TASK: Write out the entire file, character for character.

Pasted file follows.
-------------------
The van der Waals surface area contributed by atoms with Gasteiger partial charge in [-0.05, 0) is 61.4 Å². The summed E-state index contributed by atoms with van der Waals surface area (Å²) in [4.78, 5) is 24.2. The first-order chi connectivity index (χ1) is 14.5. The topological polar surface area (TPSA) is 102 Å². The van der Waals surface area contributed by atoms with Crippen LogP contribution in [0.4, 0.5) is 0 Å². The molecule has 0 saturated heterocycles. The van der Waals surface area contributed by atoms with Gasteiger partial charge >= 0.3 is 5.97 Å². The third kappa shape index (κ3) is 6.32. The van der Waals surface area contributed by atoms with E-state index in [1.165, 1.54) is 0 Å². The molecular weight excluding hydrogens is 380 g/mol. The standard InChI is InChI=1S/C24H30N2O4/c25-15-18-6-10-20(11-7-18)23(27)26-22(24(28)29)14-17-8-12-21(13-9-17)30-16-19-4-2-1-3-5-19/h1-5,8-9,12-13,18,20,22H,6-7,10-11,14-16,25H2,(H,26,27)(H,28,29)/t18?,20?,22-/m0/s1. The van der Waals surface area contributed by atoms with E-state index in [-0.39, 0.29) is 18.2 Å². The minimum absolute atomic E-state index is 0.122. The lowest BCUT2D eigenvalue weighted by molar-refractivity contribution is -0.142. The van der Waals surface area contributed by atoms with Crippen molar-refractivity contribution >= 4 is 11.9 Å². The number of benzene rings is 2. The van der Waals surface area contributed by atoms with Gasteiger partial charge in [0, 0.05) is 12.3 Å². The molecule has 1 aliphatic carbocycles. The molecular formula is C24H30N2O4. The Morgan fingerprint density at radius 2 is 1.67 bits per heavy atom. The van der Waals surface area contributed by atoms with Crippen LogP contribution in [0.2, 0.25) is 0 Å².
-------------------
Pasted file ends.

The van der Waals surface area contributed by atoms with Gasteiger partial charge in [-0.05, 0) is 61.4 Å². The summed E-state index contributed by atoms with van der Waals surface area (Å²) in [4.78, 5) is 24.2. The first-order chi connectivity index (χ1) is 14.5. The topological polar surface area (TPSA) is 102 Å². The van der Waals surface area contributed by atoms with Crippen LogP contribution in [0.4, 0.5) is 0 Å². The molecule has 0 saturated heterocycles. The van der Waals surface area contributed by atoms with Gasteiger partial charge >= 0.3 is 5.97 Å². The third kappa shape index (κ3) is 6.32. The van der Waals surface area contributed by atoms with E-state index in [1.165, 1.54) is 0 Å². The molecular weight excluding hydrogens is 380 g/mol. The standard InChI is InChI=1S/C24H30N2O4/c25-15-18-6-10-20(11-7-18)23(27)26-22(24(28)29)14-17-8-12-21(13-9-17)30-16-19-4-2-1-3-5-19/h1-5,8-9,12-13,18,20,22H,6-7,10-11,14-16,25H2,(H,26,27)(H,28,29)/t18?,20?,22-/m0/s1. The van der Waals surface area contributed by atoms with E-state index in [-0.39, 0.29) is 18.2 Å². The minimum absolute atomic E-state index is 0.122. The lowest BCUT2D eigenvalue weighted by molar-refractivity contribution is -0.142. The van der Waals surface area contributed by atoms with Crippen molar-refractivity contribution >= 4 is 11.9 Å². The number of benzene rings is 2. The van der Waals surface area contributed by atoms with Gasteiger partial charge in [0, 0.05) is 12.3 Å². The molecule has 1 aliphatic carbocycles. The molecular formula is C24H30N2O4. The Morgan fingerprint density at radius 2 is 1.67 bits per heavy atom. The van der Waals surface area contributed by atoms with Crippen LogP contribution in [0.2, 0.25) is 0 Å².